You’ve spent time and money working on your issues. You’ve seen therapists, read books, and even eliminated a few toxic people from your life.
It’s a good place to be, and you deserve the freedom that comes with working hard on your stuff.
But as the holidays get closer and you begin to see people you haven’t seen in a long time, something happens. Old wounds reopen. Things that hasn’t bothered you in years start to bug you again. You find yourself returning to that small, insecure, jealous person you used to be. What happened?
All is not lost. It’s normal for old situations and painful past circumstances to float to the surface when you revisit people and places from your past. If you feel triggered, be kind to yourself, create a plan to minimize and possibly eliminate painful or hurtful situations. Remember old wounds take time to heal and may not completely dissipate. Healing is an ongoing phenomenon. The best thing you can do is to be gentle with yourself and surround yourself with people who love and wants the best for you.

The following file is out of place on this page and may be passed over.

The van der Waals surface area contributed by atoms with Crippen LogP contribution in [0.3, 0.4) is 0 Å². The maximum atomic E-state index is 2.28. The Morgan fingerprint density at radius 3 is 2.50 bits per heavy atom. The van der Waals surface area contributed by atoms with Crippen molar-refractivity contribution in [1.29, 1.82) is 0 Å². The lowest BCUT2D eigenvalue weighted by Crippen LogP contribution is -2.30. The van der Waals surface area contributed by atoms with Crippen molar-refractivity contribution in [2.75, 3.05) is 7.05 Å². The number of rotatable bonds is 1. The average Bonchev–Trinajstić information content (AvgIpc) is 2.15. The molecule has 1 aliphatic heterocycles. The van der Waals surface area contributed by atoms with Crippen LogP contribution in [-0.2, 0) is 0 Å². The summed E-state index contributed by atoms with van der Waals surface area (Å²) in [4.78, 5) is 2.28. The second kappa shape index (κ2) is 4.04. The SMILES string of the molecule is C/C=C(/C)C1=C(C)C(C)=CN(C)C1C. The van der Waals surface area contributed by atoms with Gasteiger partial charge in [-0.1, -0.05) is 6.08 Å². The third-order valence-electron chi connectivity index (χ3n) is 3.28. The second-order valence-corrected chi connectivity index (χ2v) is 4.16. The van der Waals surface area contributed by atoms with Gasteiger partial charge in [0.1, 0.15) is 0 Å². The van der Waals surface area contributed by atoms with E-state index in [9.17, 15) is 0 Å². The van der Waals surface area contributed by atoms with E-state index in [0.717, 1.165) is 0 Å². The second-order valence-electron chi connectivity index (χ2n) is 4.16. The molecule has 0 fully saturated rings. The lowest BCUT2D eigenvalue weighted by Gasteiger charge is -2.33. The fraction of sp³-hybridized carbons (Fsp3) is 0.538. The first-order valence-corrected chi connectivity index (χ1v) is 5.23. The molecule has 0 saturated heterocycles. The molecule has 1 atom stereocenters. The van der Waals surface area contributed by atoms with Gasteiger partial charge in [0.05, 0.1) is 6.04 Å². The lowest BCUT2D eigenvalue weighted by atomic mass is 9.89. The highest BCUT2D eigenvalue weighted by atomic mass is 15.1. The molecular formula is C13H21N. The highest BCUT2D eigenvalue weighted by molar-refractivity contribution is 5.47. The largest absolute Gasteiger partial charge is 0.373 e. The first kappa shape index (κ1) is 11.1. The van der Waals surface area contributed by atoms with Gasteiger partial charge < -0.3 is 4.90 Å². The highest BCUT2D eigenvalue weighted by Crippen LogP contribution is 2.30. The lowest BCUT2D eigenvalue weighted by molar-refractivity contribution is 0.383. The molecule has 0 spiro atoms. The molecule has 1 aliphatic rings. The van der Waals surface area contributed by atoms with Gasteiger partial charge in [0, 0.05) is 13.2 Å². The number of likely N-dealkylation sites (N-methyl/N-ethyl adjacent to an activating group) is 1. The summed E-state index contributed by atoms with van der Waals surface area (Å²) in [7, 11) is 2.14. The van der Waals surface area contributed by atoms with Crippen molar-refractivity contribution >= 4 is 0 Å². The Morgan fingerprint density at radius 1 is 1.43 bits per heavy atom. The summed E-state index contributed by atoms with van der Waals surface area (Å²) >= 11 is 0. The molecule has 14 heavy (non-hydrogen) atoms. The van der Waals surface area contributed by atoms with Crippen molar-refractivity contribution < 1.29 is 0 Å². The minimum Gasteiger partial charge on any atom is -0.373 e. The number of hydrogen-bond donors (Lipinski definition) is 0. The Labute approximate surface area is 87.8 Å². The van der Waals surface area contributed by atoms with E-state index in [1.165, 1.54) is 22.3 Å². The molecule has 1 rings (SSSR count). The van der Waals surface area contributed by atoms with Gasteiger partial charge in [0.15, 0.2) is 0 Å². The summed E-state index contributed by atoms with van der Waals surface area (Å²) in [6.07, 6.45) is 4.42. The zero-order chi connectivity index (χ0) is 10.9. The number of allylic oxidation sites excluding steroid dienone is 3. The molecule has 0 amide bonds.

If you’re having trouble finding those people, or you find yourself eating away your holiday stress, keep reading. There’s something in our top posts this week for you.
Living Life in Seeking Mode
(Childhood Emotional Neglect) – This is the reason why you eat, drink and spend too much, and what you can do to stop it.
How to Stop Enabling
(Happily Imperfect) – Ever feel like you take on too much in a relationship? Whether it’s with your partner, co-worker or your children, your desire to help could be hurting them.
5 Triggers of Depression in Bipolar Disorder
(Bipolar Laid Bare) – Did you know certain situations can provoke a depressive episode? Be prepared by being aware of what can trigger your next bout of depression.
Personality Check for Depression and Anxiety
(Dysfunction Interrupted) – You crave intimacy and a strong social support system, but feel like your emotional issues are getting in the way. Here’s how to build the social skills and self-confidence you need to attract your desired relationships.